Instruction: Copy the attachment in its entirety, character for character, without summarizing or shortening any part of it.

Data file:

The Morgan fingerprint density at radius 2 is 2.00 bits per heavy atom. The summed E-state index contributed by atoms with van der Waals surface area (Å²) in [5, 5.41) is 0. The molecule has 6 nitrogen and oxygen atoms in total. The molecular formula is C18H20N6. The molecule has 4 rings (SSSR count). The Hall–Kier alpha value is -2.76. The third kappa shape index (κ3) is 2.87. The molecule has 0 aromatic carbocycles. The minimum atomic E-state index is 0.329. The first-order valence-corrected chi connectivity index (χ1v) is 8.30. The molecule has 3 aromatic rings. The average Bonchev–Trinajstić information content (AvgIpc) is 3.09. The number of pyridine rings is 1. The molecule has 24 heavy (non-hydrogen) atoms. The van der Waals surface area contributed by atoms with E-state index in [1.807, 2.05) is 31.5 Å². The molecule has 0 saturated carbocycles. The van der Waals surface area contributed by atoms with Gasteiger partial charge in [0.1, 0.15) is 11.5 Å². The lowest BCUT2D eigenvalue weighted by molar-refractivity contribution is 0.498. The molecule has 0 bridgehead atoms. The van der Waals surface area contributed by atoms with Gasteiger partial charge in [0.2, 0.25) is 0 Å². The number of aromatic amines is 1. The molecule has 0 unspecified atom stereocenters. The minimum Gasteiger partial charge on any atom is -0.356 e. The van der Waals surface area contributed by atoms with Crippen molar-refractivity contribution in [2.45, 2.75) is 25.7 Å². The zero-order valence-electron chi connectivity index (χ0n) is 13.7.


The Morgan fingerprint density at radius 2 is 2.00 bits per heavy atom. The summed E-state index contributed by atoms with van der Waals surface area (Å²) in [5, 5.41) is 0. The molecule has 6 nitrogen and oxygen atoms in total. The molecular formula is C18H20N6. The molecule has 4 rings (SSSR count). The Hall–Kier alpha value is -2.76. The third kappa shape index (κ3) is 2.87. The molecule has 0 aromatic carbocycles. The minimum atomic E-state index is 0.329. The first-order valence-corrected chi connectivity index (χ1v) is 8.30. The molecule has 3 aromatic rings. The average Bonchev–Trinajstić information content (AvgIpc) is 3.09. The number of pyridine rings is 1. The molecule has 24 heavy (non-hydrogen) atoms. The van der Waals surface area contributed by atoms with E-state index in [1.807, 2.05) is 31.5 Å². The molecule has 0 saturated carbocycles. The van der Waals surface area contributed by atoms with Gasteiger partial charge in [0.1, 0.15) is 11.5 Å². The lowest BCUT2D eigenvalue weighted by molar-refractivity contribution is 0.498. The molecule has 0 bridgehead atoms. The van der Waals surface area contributed by atoms with Gasteiger partial charge in [0.2, 0.25) is 0 Å². The number of aromatic amines is 1. The molecule has 0 unspecified atom stereocenters. The minimum Gasteiger partial charge on any atom is -0.356 e. The van der Waals surface area contributed by atoms with Crippen molar-refractivity contribution in [2.45, 2.75) is 25.7 Å². The zero-order valence-electron chi connectivity index (χ0n) is 13.7.